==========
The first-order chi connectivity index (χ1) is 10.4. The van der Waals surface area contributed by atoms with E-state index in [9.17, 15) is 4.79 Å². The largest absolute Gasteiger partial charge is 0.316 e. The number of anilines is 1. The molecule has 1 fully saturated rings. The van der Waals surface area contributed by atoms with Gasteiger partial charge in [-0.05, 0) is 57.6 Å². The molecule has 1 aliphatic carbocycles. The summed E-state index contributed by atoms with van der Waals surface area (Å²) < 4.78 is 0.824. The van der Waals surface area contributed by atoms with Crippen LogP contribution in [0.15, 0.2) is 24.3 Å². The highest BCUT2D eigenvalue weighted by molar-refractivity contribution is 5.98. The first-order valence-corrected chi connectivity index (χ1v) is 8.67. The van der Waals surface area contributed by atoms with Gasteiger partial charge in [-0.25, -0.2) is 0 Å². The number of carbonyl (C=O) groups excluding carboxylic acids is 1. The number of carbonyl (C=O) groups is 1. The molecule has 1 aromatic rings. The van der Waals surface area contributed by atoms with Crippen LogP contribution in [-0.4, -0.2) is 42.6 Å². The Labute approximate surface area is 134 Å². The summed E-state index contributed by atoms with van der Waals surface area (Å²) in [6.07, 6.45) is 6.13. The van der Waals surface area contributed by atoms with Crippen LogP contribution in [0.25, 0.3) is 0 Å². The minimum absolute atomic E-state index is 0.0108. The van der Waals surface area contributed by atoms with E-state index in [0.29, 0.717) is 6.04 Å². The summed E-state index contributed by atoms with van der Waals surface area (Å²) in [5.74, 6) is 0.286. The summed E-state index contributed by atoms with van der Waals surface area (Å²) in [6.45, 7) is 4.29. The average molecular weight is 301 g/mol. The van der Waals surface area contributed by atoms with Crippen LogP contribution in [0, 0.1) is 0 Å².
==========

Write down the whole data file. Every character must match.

The first-order chi connectivity index (χ1) is 10.4. The van der Waals surface area contributed by atoms with E-state index in [9.17, 15) is 4.79 Å². The largest absolute Gasteiger partial charge is 0.316 e. The number of anilines is 1. The molecule has 1 fully saturated rings. The van der Waals surface area contributed by atoms with Gasteiger partial charge in [-0.05, 0) is 57.6 Å². The molecule has 1 aliphatic carbocycles. The summed E-state index contributed by atoms with van der Waals surface area (Å²) < 4.78 is 0.824. The van der Waals surface area contributed by atoms with Crippen LogP contribution in [0.15, 0.2) is 24.3 Å². The highest BCUT2D eigenvalue weighted by molar-refractivity contribution is 5.98. The first-order valence-corrected chi connectivity index (χ1v) is 8.67. The van der Waals surface area contributed by atoms with Gasteiger partial charge in [-0.25, -0.2) is 0 Å². The number of carbonyl (C=O) groups excluding carboxylic acids is 1. The number of carbonyl (C=O) groups is 1. The molecule has 1 aromatic rings. The van der Waals surface area contributed by atoms with Crippen LogP contribution in [-0.4, -0.2) is 42.6 Å². The Labute approximate surface area is 134 Å². The summed E-state index contributed by atoms with van der Waals surface area (Å²) in [6.07, 6.45) is 6.13. The van der Waals surface area contributed by atoms with Crippen LogP contribution in [0.25, 0.3) is 0 Å². The minimum absolute atomic E-state index is 0.0108. The van der Waals surface area contributed by atoms with E-state index in [0.29, 0.717) is 6.04 Å². The summed E-state index contributed by atoms with van der Waals surface area (Å²) in [5.74, 6) is 0.286. The summed E-state index contributed by atoms with van der Waals surface area (Å²) in [6.45, 7) is 4.29. The average molecular weight is 301 g/mol. The van der Waals surface area contributed by atoms with Crippen LogP contribution in [0, 0.1) is 0 Å².